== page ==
Commentary Magazine


Forgetting Tiananmen

Eighteen years ago today, elements of the vicious 27th Army were mopping up scattered resistance in the center of Beijing. Most of the fighting occurred in the streets west of Tiananmen Square, where Chinese citizens took on armored vehicles with rocks. By the time the People’s Liberation Army pushed its way to the symbolic heart of China, the death toll had reached hundreds, perhaps thousands.

Beijing’s leaders do not permit commemoration of the dead and rarely talk about “that 1989 affair,” as they now euphemistically call it. In Hong Kong, however, Tiananmen remains close to the center of public discourse. This year’s June 4 vigil—an annual event in Hong Kong—attracted 28,000 residents, according to police, and 55,000 in the estimation of organizers. The crowd was about 10,000 larger than it was last year.

The increased turnout was no surprise. Ma Lik, chairman of the main pro-Beijing political party in Hong Kong, recently stoked public debate on Tiananmen. “We should not say the Communist party massacred people on June 4,” Ma told a group of journalists last month. “A massacre would mean the Communist party intentionally killed people with machine guns indiscriminately.” His larger point was that Hong Kong, now a special administrative region of China, should not have universal suffrage until its students have received “proper” national education. The fact that people still use terms like “massacre” show, in Ma’s opinion, the citizens’ lack of “heart-felt” patriotism.

But the thorniest problem for the Chinese government is not that China’s citizens will remember the incident—it is, paradoxically, that they will forget. The party stays in power through coercion and, on occasion, force. The Chinese people, however, stage demonstratations whenever they think they can get away with it. There is so much unrest in China today—there are, incredibly, about 150,000 protests in China each year—precisely because the Chinese people are forgetting about Tiananmen and losing their fear of the regime.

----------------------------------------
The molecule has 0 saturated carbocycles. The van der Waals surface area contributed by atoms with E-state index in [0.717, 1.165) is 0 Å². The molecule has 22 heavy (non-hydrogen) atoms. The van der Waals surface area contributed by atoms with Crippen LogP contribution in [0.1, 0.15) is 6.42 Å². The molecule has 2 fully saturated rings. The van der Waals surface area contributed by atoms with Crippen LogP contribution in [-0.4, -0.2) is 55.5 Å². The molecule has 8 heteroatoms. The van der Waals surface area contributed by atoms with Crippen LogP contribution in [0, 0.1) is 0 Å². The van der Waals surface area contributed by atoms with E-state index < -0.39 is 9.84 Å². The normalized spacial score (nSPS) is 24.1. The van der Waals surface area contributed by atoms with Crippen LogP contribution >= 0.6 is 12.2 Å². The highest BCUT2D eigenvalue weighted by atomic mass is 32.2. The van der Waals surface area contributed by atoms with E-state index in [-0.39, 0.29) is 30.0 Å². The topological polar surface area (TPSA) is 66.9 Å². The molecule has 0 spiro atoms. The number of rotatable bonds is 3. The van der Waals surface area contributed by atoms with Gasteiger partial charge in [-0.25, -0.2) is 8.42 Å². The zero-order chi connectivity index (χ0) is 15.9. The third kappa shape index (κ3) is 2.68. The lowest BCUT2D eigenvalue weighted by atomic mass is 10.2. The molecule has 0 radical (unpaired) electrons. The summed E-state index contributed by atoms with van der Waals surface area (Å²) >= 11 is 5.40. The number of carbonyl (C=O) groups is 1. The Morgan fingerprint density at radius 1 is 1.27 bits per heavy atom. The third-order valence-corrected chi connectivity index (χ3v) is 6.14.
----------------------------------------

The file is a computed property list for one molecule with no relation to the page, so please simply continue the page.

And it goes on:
The reaction to all this unrest is that the nation’s fourth-generation leaders, especially President Hu Jintao and Premier Wen Jiabao, have begun to paint themselves as ordinary citizens. They are increasingly giving up the imperial trappings so favored by their predecessors and spending public holidays in coal mines and isolated hamlets.

Currying favor with the people is the only possible course for this generation. It’s extremely unlikely that the party would survive another uprising of the kind so brutally put down eighteen years ago—it no longer has the ability to order mass slaughter. No current leader has the same kind of autocratic personal authority that Deng Xiaoping possessed, authority necessary to give such a command.

And it’s highly unlikely that the People’s Liberation Army, at this point, would obey an order of that sort. Even with his military credentials, it took Deng a long time to find a unit that would actually fight unarmed citizens in 1989. The current civilian leadership does not have Deng’s stature; such an order might split the military and cause a revolt among the officer class. Finally, even if the top brass wanted to shoot, it’s unlikely that ordinary soldiers would kill ordinary citizens on behalf of a regime that has lost the love and loyalty of most of its people.

So instead of condemning Ma Lik, now embroiled in the uproar he caused, let’s cheer him on. It might be best if the rest of the world remembers Tiananmen—and the Chinese people forget.